William J. Abraham has done the church a great service in his The Logic of Evangelism. After critiquing views of evangelism which reduce it either to “proclamation”3 or “church growth,”4 Abraham goes on to place evangelism within the context of the eschatological Kingdom of God. Placed in this context, evangelism is to be defined not narrowly as simply “soul-winning,” shared testimony of one to another, or making disciples. These all focus on one facet of evangelism and attempt to make that one facet the center or essence of what evangelism is supposed to be. Rather, evangelism which takes its basis from the biblical and theological witness is to be understood as “that set of intentional activities which is governed by the goal of initiating people into the Kingdom of God for the first time.”5 This is to do nothing less than shift the focus of what we are doing and thinking about evangelism from a focus on humanity to a focus on God; it is a shift from an anthropological to a theological starting point. Pragmatism suffers a withering fate under the intense gaze of such a shift of focus.

We begin by asking what it is to be initiated into the rule of God, which has been inaugurated in Jesus of Nazareth and in the work of the Holy Spirit at Pentecost and thereafter… this takes the primary focus away from external admittance into a particular organization and relocates it in the sweep of God’s action in Christ… We shift from an anthropocentric horizon, where the focus is on what we do or on what is done to us… we move to a theocentric horizon where the focus is on the majestic and awesome activity of a Trinitarian God whose actions on our behalf stagger our imagination and dissolve into impenetrable mystery.6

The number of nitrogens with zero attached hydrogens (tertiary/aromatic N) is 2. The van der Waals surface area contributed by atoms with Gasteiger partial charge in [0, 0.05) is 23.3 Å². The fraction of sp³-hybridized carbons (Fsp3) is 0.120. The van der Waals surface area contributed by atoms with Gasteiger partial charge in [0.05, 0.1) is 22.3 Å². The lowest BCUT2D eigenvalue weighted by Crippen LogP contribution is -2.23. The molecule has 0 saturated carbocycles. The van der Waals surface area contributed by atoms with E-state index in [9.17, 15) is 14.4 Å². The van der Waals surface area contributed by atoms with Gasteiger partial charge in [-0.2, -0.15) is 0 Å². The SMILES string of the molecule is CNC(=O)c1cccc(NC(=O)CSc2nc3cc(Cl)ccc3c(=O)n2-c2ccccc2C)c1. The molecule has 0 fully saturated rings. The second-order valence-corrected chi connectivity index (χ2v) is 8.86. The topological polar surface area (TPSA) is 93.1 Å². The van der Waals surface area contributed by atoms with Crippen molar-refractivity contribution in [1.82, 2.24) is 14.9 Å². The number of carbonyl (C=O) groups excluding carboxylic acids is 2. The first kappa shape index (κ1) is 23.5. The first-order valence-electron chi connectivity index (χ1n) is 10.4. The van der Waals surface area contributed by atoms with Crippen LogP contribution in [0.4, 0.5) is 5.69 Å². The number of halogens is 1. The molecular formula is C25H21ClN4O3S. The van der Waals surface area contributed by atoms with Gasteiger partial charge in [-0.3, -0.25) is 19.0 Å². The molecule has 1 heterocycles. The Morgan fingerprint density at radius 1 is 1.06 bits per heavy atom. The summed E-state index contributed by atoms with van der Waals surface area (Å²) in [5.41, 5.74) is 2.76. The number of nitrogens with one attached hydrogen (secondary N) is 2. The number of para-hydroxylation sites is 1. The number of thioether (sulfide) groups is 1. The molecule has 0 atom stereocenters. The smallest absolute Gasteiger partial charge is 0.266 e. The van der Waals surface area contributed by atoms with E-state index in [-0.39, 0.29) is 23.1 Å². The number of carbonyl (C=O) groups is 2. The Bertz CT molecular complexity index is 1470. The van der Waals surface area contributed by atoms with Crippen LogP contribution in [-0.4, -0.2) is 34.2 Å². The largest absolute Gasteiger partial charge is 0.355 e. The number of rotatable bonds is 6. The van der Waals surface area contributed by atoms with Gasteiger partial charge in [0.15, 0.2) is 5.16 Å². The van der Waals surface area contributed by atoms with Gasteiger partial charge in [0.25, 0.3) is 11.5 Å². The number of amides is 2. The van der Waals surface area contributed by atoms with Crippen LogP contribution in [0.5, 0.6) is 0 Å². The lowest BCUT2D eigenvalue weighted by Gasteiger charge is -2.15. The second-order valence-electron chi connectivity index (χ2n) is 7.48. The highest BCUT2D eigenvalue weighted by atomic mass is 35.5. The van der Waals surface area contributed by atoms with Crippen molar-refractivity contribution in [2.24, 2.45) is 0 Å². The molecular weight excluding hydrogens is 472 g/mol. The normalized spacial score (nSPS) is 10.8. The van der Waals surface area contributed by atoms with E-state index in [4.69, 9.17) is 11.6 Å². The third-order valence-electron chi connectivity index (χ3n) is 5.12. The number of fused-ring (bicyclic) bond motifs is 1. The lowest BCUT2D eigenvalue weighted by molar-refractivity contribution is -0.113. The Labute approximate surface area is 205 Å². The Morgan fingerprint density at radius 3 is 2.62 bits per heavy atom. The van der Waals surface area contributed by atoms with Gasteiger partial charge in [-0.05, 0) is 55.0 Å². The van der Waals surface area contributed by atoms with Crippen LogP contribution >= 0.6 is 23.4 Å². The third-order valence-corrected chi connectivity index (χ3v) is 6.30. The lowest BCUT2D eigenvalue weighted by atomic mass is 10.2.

With this focus removed from ourselves and placed on God’s inbreaking, now-but-not-yet Kingdom, we see that evangelism’s place is “to see people firmly grounded in that rule so that they can begin a new life as agents of reconciliation, compassion, and peace.”7 The initiation into God’s rule is thus to be seen as unique in contrast to any other institution in the world. Even though the sociologist, psychologist, or anthropologist may be able to identity within the process of conversion certain processes which could be extracted, “understood and mastered,” such extraction is reductive and manipulative.

To repeat, the activities of the church are unique. They are not simply something the world might do, but with the label “Christian” appended. This being the case the insights from the human and social sciences, through by no means neglected in the church’s work in the world, are not allowed to become the dominant voice in the theological conversation. What worship and evangelism are, and how they are done, are determinative for how they are related to one another.